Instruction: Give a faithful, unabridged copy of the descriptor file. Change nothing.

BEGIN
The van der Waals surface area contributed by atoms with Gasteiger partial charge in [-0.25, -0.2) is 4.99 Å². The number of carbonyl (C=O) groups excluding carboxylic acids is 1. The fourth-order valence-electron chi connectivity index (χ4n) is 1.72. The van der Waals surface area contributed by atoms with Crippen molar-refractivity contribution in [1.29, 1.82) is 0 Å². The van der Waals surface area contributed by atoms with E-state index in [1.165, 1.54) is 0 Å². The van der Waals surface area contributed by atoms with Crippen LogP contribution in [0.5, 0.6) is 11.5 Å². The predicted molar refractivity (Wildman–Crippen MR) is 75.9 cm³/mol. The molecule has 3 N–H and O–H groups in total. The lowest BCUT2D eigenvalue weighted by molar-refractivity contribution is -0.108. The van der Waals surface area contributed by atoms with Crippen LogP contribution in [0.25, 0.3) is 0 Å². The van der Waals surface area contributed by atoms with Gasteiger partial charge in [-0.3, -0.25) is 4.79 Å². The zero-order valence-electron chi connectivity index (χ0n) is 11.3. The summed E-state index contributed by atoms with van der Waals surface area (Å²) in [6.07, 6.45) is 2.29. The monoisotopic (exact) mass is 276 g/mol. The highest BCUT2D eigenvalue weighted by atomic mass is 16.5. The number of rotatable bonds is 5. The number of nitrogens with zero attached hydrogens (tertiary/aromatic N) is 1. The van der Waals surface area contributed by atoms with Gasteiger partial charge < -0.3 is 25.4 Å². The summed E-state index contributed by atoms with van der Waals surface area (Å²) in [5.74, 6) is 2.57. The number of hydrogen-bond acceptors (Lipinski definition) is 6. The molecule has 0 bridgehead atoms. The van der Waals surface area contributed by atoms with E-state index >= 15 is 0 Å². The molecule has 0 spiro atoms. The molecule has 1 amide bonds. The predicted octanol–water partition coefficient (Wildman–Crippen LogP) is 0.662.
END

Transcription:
The van der Waals surface area contributed by atoms with Gasteiger partial charge in [-0.25, -0.2) is 4.99 Å². The number of carbonyl (C=O) groups excluding carboxylic acids is 1. The fourth-order valence-electron chi connectivity index (χ4n) is 1.72. The van der Waals surface area contributed by atoms with Crippen molar-refractivity contribution in [1.29, 1.82) is 0 Å². The van der Waals surface area contributed by atoms with E-state index in [1.165, 1.54) is 0 Å². The van der Waals surface area contributed by atoms with Crippen LogP contribution in [0.5, 0.6) is 11.5 Å². The predicted molar refractivity (Wildman–Crippen MR) is 75.9 cm³/mol. The molecule has 3 N–H and O–H groups in total. The lowest BCUT2D eigenvalue weighted by molar-refractivity contribution is -0.108. The van der Waals surface area contributed by atoms with Crippen LogP contribution in [0.25, 0.3) is 0 Å². The van der Waals surface area contributed by atoms with Gasteiger partial charge in [-0.3, -0.25) is 4.79 Å². The zero-order valence-electron chi connectivity index (χ0n) is 11.3. The summed E-state index contributed by atoms with van der Waals surface area (Å²) in [6.07, 6.45) is 2.29. The monoisotopic (exact) mass is 276 g/mol. The highest BCUT2D eigenvalue weighted by atomic mass is 16.5. The number of rotatable bonds is 5. The number of nitrogens with zero attached hydrogens (tertiary/aromatic N) is 1. The van der Waals surface area contributed by atoms with Gasteiger partial charge < -0.3 is 25.4 Å². The summed E-state index contributed by atoms with van der Waals surface area (Å²) in [5.74, 6) is 2.57. The number of hydrogen-bond acceptors (Lipinski definition) is 6. The molecule has 0 bridgehead atoms. The van der Waals surface area contributed by atoms with E-state index >= 15 is 0 Å². The molecule has 0 spiro atoms. The molecule has 1 amide bonds. The predicted octanol–water partition coefficient (Wildman–Crippen LogP) is 0.662.